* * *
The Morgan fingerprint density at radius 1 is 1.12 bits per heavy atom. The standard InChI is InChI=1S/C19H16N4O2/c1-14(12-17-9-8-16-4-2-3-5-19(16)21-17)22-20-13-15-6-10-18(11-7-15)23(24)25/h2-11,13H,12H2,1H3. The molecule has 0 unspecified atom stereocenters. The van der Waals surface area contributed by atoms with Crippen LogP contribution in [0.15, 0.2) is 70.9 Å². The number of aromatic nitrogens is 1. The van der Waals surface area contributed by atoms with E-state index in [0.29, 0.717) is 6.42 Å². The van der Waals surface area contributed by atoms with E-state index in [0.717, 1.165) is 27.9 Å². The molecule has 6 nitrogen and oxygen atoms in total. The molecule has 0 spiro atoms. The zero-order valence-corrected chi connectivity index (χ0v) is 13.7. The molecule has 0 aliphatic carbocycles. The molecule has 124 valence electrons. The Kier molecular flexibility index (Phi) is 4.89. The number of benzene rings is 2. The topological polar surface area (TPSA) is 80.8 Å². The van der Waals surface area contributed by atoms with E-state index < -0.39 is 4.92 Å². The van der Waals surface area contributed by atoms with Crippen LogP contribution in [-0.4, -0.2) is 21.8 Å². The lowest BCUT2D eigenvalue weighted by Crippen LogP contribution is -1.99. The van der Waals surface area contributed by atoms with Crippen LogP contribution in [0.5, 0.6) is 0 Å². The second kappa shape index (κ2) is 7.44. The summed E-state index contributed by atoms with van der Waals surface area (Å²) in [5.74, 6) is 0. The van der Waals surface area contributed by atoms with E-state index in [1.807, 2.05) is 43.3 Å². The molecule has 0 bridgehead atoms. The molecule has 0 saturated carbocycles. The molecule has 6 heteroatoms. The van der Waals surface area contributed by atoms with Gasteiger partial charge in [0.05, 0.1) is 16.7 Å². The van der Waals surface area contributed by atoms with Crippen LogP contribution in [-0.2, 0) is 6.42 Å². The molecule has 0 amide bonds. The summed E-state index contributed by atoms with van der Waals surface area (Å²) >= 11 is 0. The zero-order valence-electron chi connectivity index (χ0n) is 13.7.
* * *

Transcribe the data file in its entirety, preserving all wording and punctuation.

The Morgan fingerprint density at radius 1 is 1.12 bits per heavy atom. The standard InChI is InChI=1S/C19H16N4O2/c1-14(12-17-9-8-16-4-2-3-5-19(16)21-17)22-20-13-15-6-10-18(11-7-15)23(24)25/h2-11,13H,12H2,1H3. The molecule has 0 unspecified atom stereocenters. The van der Waals surface area contributed by atoms with Crippen LogP contribution in [0.15, 0.2) is 70.9 Å². The number of aromatic nitrogens is 1. The van der Waals surface area contributed by atoms with E-state index in [0.29, 0.717) is 6.42 Å². The van der Waals surface area contributed by atoms with E-state index in [0.717, 1.165) is 27.9 Å². The molecule has 6 nitrogen and oxygen atoms in total. The molecule has 0 spiro atoms. The zero-order valence-corrected chi connectivity index (χ0v) is 13.7. The molecule has 0 aliphatic carbocycles. The molecule has 124 valence electrons. The Kier molecular flexibility index (Phi) is 4.89. The number of benzene rings is 2. The topological polar surface area (TPSA) is 80.8 Å². The van der Waals surface area contributed by atoms with E-state index < -0.39 is 4.92 Å². The van der Waals surface area contributed by atoms with Crippen LogP contribution in [-0.4, -0.2) is 21.8 Å². The lowest BCUT2D eigenvalue weighted by Crippen LogP contribution is -1.99. The van der Waals surface area contributed by atoms with Crippen LogP contribution in [0.5, 0.6) is 0 Å². The second kappa shape index (κ2) is 7.44. The summed E-state index contributed by atoms with van der Waals surface area (Å²) in [5.74, 6) is 0. The van der Waals surface area contributed by atoms with E-state index in [1.807, 2.05) is 43.3 Å². The molecule has 0 bridgehead atoms. The molecule has 0 saturated carbocycles. The molecule has 6 heteroatoms. The van der Waals surface area contributed by atoms with Gasteiger partial charge in [0.05, 0.1) is 16.7 Å². The van der Waals surface area contributed by atoms with Crippen LogP contribution in [-0.2, 0) is 6.42 Å². The molecule has 0 amide bonds. The summed E-state index contributed by atoms with van der Waals surface area (Å²) >= 11 is 0. The zero-order valence-electron chi connectivity index (χ0n) is 13.7.